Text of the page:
Solar and other renewable energy sources are increasingly recognized for their potential to save money for Ohio's cities. Dr. Parwinder Grewal, the director of OSU's Center for Urban Environment and Economic Development, found in a recent study that "increased urban energy self-sufficiency would add between $28.7 million and $1.76 billion to Cleveland's economy annually."
The study Can Cities Become Self-Reliant in Energy? A Technological Scenario Analysis for Cleveland, Ohio was published in the online journal Cities last June, but recently drew additional attention when it was featured in the Columbus Dispatch.
"Applying the concept of self-reliance, we found that while nearly all of Cleveland's energy is currently imported, this city has the potential to meet a lot of its electricity and fuel demands using local, renewable sources," said Parwinder Grewal, a professor and Distinguished Research Scholar who is also a specialist with Ohio State University Extension.
"Cities occupy only 3 percent of the Earth's surface, yet they consume 75 percent of total global energy and produce 80 percent of all greenhouse emissions. Typically all of this energy is produced elsewhere and imported by cities, weakening their control over their own economies and also threatening their environmental sustainability."OSU Press Release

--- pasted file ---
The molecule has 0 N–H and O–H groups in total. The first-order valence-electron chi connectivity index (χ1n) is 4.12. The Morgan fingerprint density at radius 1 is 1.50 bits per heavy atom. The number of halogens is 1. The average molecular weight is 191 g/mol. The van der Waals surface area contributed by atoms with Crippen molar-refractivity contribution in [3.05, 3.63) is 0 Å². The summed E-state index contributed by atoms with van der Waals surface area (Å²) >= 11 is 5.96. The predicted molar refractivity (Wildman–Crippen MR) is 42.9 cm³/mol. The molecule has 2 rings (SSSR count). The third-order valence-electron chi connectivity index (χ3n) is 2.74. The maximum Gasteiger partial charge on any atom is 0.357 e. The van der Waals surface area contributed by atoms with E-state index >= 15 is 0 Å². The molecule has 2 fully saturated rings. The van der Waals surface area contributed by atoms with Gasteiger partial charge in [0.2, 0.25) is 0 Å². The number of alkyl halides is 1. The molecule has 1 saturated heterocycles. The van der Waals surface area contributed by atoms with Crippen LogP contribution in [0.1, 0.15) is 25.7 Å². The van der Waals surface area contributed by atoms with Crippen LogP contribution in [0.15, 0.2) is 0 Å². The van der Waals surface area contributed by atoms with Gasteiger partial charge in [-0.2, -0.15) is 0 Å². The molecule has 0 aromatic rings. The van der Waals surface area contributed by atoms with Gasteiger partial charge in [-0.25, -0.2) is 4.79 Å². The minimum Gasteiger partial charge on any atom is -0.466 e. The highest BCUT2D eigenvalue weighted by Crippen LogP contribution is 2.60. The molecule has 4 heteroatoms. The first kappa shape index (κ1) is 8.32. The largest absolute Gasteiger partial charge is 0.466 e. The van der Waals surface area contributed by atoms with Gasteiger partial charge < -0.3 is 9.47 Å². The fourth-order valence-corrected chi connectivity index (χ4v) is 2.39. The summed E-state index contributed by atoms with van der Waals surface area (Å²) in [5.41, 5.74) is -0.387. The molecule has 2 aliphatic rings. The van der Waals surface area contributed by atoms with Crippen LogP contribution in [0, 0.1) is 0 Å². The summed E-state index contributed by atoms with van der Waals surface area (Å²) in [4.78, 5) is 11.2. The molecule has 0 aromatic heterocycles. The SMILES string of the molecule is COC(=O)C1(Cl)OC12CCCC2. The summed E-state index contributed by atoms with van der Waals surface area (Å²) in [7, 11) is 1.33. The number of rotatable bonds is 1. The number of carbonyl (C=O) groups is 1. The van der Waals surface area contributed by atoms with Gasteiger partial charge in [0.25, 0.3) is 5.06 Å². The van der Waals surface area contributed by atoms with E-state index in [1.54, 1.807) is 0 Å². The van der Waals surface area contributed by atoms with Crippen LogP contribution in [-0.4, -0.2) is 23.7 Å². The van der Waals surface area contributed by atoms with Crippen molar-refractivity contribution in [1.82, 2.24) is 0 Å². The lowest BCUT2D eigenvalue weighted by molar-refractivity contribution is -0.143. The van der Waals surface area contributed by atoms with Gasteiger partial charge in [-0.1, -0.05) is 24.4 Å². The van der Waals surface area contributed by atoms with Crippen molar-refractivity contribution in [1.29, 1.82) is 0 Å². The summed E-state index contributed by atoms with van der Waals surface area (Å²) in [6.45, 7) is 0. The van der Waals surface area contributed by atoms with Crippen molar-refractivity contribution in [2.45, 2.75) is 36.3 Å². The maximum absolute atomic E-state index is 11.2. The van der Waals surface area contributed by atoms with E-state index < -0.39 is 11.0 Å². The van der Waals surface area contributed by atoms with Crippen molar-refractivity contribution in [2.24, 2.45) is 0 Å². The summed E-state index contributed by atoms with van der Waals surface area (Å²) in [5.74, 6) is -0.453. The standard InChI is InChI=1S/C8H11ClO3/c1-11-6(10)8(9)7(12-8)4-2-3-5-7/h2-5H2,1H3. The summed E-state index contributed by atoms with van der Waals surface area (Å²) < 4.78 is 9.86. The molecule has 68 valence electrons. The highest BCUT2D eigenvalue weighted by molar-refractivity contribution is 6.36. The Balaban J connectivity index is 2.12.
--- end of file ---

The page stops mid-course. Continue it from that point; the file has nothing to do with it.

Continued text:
The study considered four different scenarios for increasing electric generation from renewable sources and estimated potential positive economic impacts. Specifically, it began by considering the potential impacts from completion of the proposed 20 MW municipal solid waste to energy facility by the Cleveland Public Power system and a 20 MW offshore wind project by the Lake Erie Energy Development Corporation (LEEDCo.). The study then continued the analysis by considering larger contributions from wind, solar energy and biofuels.